News & Issues

What about flood mitigation?

Posted on April 30, 2015 by Greg Clark


The silence from the PCs has been deafening

During this election, the PCs have been strangely silent about their plans for flood mitigation. Other than announcing that they are proceeding with the Springbank Dry Dam, which I support, we have heard nothing about the other upstream mitigation projects on the Elbow River (the Glenmore Diversion Tunnel and McLean Creek) and virtually nothing about protecting residents on the Bow. 

Even their own officials are evasive when asked direct questions about the Glenmore Diversion Tunnel, including Emma Grace May:


I am still not sure how protecting Calgary’s river communities and over hundred thousand jobs in downtown Calgary “offers no benefit”.

Why flood mitigation matters

The 2013 flood devastated the lives of thousands of our fellow citizens, many of whom are still struggling with the flawed Disaster Relief Program as they are trying to rebuild their homes. But as bad as the 2013 flood was, it could have been a lot worse.

A future flood is not just a threat to the residents who live in our river communities, its also a threat to the more than 150,000 people who work  in downtown Calgary, which is one of Canada’s economic engines. If downtown Calgary had been hit harder in 2013 (and we’re lucky it wasn’t; if the rain in the mountains hadn’t turned to snowfall downtown Calgary would have been devastated), hundreds of businesses may have been forced to relocate. With today’s technology, head office jobs can be anywhere - Toronto, Houston or London. The reason those jobs are here is because Calgary is a desirable place to live and we have a safe and stable business core. If downtown Calgary is wiped out, its likely that many of those businesses - and jobs - would never come back.

The PCs are behind schedule on the Springbank Dam

The PCs identified Springbank Dry Dam as the only option the government would be pursuing despite studies showing that the Springbank project alone is insufficient to protect Calgary and at-risk river communities. Additional mitigation is essential.

Construction on Springbank has not even begun. The PCs even missed the recent deadline to complete the required environmental impact assessment in time for the next construction season. These unnecessary delays are putting the lives of Albertans and the 159,000 jobs in downtown Calgary at risk. 

And there is still no decision on the Glenmore Diversion Tunnel

Even though a City of Calgary study concluded that the Glenmore Diversion Tunnel is feasible back in July 2014, the PCs have still won’t say if they will build it, leaving Calgary’s downtown at risk.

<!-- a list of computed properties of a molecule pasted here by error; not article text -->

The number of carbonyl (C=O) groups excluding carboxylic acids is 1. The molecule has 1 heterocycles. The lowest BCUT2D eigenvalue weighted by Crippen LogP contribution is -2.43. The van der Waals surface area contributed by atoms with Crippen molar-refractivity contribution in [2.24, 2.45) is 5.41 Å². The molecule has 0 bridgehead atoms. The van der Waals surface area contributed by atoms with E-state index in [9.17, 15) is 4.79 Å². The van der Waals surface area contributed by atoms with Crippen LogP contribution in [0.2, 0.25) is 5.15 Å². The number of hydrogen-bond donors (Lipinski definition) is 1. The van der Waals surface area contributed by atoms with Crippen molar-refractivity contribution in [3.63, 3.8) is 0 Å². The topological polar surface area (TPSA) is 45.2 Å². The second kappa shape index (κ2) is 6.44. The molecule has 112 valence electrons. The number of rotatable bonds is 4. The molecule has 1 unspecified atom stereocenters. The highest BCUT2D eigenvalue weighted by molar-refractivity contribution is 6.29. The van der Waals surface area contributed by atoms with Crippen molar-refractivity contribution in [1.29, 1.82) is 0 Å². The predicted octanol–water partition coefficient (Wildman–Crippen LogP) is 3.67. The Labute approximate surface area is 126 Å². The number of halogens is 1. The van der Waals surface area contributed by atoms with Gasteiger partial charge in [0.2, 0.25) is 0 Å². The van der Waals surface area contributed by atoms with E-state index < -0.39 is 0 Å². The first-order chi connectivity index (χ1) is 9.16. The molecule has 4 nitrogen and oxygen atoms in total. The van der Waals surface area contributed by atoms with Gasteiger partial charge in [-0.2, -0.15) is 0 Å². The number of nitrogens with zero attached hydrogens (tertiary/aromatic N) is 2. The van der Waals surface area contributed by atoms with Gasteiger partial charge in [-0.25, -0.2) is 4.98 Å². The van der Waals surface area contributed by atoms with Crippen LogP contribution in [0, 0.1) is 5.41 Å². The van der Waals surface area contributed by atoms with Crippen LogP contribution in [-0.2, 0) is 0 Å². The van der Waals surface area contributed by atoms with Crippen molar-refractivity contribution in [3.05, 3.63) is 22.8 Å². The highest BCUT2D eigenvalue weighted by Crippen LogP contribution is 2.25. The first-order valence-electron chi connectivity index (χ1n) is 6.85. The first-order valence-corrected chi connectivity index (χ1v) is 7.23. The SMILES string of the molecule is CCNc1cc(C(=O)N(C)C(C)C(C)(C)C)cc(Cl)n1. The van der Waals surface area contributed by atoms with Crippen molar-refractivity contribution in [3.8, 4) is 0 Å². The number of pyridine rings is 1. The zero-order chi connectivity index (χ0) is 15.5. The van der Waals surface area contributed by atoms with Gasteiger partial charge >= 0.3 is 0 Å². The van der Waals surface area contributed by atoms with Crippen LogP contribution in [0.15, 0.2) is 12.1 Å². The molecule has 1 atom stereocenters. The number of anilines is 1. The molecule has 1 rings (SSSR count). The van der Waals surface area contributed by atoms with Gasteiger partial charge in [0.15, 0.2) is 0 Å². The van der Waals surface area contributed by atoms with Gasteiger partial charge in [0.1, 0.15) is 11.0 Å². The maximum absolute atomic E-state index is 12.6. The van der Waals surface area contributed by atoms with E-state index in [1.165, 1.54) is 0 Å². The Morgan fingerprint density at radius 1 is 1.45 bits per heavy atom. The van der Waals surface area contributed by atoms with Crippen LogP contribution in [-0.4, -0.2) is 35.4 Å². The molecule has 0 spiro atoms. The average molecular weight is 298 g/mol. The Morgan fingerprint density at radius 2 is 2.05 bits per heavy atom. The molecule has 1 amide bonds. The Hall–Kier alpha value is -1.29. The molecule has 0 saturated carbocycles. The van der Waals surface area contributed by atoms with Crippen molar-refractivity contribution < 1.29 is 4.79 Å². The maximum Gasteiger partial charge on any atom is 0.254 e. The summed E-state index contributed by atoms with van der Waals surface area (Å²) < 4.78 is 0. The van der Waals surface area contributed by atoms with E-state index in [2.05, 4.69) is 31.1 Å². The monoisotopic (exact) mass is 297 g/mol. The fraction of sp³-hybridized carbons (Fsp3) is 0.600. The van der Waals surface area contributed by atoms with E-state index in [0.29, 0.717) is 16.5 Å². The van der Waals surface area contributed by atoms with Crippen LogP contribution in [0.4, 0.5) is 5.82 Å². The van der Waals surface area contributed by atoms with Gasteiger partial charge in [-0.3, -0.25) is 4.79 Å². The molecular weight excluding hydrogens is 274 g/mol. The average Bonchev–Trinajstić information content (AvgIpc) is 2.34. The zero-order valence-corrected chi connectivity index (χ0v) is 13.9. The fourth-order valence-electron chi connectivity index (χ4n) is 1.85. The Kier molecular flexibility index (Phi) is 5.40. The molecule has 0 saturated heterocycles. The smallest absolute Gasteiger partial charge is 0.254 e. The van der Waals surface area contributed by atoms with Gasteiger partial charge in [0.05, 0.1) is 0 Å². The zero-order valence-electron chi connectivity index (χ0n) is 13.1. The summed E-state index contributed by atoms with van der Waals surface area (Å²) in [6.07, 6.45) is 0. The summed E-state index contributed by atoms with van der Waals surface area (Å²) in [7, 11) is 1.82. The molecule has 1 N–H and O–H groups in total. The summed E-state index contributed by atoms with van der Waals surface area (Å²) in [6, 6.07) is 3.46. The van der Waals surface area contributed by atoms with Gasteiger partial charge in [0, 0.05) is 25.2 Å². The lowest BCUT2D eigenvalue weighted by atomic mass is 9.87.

The Alberta Party has a better way.


We will fight to ensure that the government builds the flood mitigation needed to protect our river communities and downtown Calgary.  We would:

1. Fast track the Springbank Dry Dam.

We will push the government to speed up all the pre-construction work required to build the Springbank Dry Dam so we don’t miss another flood season.

2. Build the Glenmore Diversion Tunnel and / or McLean Creek.

The Springbank Dry Dam project alone is insufficient to at-risk river communities and downtown Calgary. We believe the province must proceed with one of (or both) the Glenmore Diversion Tunnel and McLean Creek given the severity of the risk of a major flood destroying downtown Calgary, one of Canada’s economic engines.

3. Develop a strategy for the Bow.

We need a comprehensive strategy for addressing flooding on the Bow, which should start with a long-term agreement with TransAlta to use their hydroelectric infrastructure to mitigate floods, and also look at expanded flood mitigation infrastructure both upstream and inside Calgary city limits. 

-Gleg Clark

Alberta Party Leader



A Proven Flood Advocate

Alberta Party Leader Greg Clark, who lives in a flood affected community, understands that flood mitigation is an investment that will protect lives, homes and jobs. After helping his neighbours clean out their basements following the 2013 flood, Greg became a powerful advocate for Calgary’s flood affected communities. As a co-founder of the Calgary River Communities Action Group, he has worked tirelessly for the families who lost their homes during that terrible time.  


The Alberta Party has a better way.

Read our full platform >

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